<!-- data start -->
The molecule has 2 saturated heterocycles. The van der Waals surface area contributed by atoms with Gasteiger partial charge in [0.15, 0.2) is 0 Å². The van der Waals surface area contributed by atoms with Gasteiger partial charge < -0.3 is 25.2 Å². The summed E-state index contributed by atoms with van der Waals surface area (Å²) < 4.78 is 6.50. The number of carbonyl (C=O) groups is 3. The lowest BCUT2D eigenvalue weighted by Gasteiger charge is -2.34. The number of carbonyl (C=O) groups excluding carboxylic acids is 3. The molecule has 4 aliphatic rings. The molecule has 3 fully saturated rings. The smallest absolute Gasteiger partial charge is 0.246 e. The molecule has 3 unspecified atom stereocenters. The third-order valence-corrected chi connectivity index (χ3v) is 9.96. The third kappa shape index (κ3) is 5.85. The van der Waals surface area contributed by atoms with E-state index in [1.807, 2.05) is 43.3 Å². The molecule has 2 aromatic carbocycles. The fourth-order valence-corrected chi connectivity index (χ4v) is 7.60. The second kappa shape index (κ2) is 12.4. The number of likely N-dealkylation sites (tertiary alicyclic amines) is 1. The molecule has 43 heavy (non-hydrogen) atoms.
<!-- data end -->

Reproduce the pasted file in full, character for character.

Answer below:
The molecule has 2 saturated heterocycles. The van der Waals surface area contributed by atoms with Gasteiger partial charge in [0.15, 0.2) is 0 Å². The van der Waals surface area contributed by atoms with Gasteiger partial charge < -0.3 is 25.2 Å². The summed E-state index contributed by atoms with van der Waals surface area (Å²) < 4.78 is 6.50. The number of carbonyl (C=O) groups is 3. The lowest BCUT2D eigenvalue weighted by Gasteiger charge is -2.34. The number of carbonyl (C=O) groups excluding carboxylic acids is 3. The molecule has 4 aliphatic rings. The molecule has 3 fully saturated rings. The smallest absolute Gasteiger partial charge is 0.246 e. The molecule has 3 unspecified atom stereocenters. The third-order valence-corrected chi connectivity index (χ3v) is 9.96. The third kappa shape index (κ3) is 5.85. The van der Waals surface area contributed by atoms with E-state index in [1.807, 2.05) is 43.3 Å². The molecule has 2 aromatic carbocycles. The fourth-order valence-corrected chi connectivity index (χ4v) is 7.60. The second kappa shape index (κ2) is 12.4. The number of likely N-dealkylation sites (tertiary alicyclic amines) is 1. The molecule has 43 heavy (non-hydrogen) atoms.